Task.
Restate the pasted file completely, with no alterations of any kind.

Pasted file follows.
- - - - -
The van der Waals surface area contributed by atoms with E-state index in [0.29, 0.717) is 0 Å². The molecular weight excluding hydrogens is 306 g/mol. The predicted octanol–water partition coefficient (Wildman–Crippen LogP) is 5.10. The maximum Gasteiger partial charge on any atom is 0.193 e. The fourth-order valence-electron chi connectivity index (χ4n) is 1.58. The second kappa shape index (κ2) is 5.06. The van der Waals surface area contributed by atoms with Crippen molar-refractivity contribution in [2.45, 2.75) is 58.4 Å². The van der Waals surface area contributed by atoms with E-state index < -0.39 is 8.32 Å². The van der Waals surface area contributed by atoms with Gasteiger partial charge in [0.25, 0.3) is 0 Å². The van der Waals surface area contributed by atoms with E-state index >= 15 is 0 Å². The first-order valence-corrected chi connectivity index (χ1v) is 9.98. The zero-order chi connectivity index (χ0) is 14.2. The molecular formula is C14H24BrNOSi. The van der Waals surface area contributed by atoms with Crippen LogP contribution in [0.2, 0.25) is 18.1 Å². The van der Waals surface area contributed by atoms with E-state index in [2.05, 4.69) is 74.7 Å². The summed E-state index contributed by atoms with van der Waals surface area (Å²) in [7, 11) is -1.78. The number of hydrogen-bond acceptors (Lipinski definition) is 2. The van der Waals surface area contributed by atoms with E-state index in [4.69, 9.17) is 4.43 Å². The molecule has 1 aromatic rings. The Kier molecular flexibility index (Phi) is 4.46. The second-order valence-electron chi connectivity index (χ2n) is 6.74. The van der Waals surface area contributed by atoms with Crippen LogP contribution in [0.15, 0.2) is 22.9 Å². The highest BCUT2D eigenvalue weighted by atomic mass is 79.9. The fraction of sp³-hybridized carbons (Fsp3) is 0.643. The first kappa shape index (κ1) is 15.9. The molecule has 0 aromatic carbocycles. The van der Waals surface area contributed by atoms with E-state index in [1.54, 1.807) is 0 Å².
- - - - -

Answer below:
The van der Waals surface area contributed by atoms with E-state index in [0.29, 0.717) is 0 Å². The molecular weight excluding hydrogens is 306 g/mol. The predicted octanol–water partition coefficient (Wildman–Crippen LogP) is 5.10. The maximum Gasteiger partial charge on any atom is 0.193 e. The fourth-order valence-electron chi connectivity index (χ4n) is 1.58. The second kappa shape index (κ2) is 5.06. The van der Waals surface area contributed by atoms with Crippen molar-refractivity contribution in [2.45, 2.75) is 58.4 Å². The van der Waals surface area contributed by atoms with E-state index < -0.39 is 8.32 Å². The van der Waals surface area contributed by atoms with Gasteiger partial charge in [0.25, 0.3) is 0 Å². The van der Waals surface area contributed by atoms with E-state index >= 15 is 0 Å². The first-order valence-corrected chi connectivity index (χ1v) is 9.98. The zero-order chi connectivity index (χ0) is 14.2. The molecular formula is C14H24BrNOSi. The van der Waals surface area contributed by atoms with Crippen LogP contribution in [0.2, 0.25) is 18.1 Å². The van der Waals surface area contributed by atoms with E-state index in [2.05, 4.69) is 74.7 Å². The summed E-state index contributed by atoms with van der Waals surface area (Å²) in [7, 11) is -1.78. The number of hydrogen-bond acceptors (Lipinski definition) is 2. The van der Waals surface area contributed by atoms with E-state index in [4.69, 9.17) is 4.43 Å². The molecule has 1 aromatic rings. The Kier molecular flexibility index (Phi) is 4.46. The second-order valence-electron chi connectivity index (χ2n) is 6.74. The van der Waals surface area contributed by atoms with Crippen LogP contribution in [0.15, 0.2) is 22.9 Å². The highest BCUT2D eigenvalue weighted by atomic mass is 79.9. The fraction of sp³-hybridized carbons (Fsp3) is 0.643. The first kappa shape index (κ1) is 15.9. The molecule has 0 aromatic carbocycles. The van der Waals surface area contributed by atoms with E-state index in [1.54, 1.807) is 0 Å².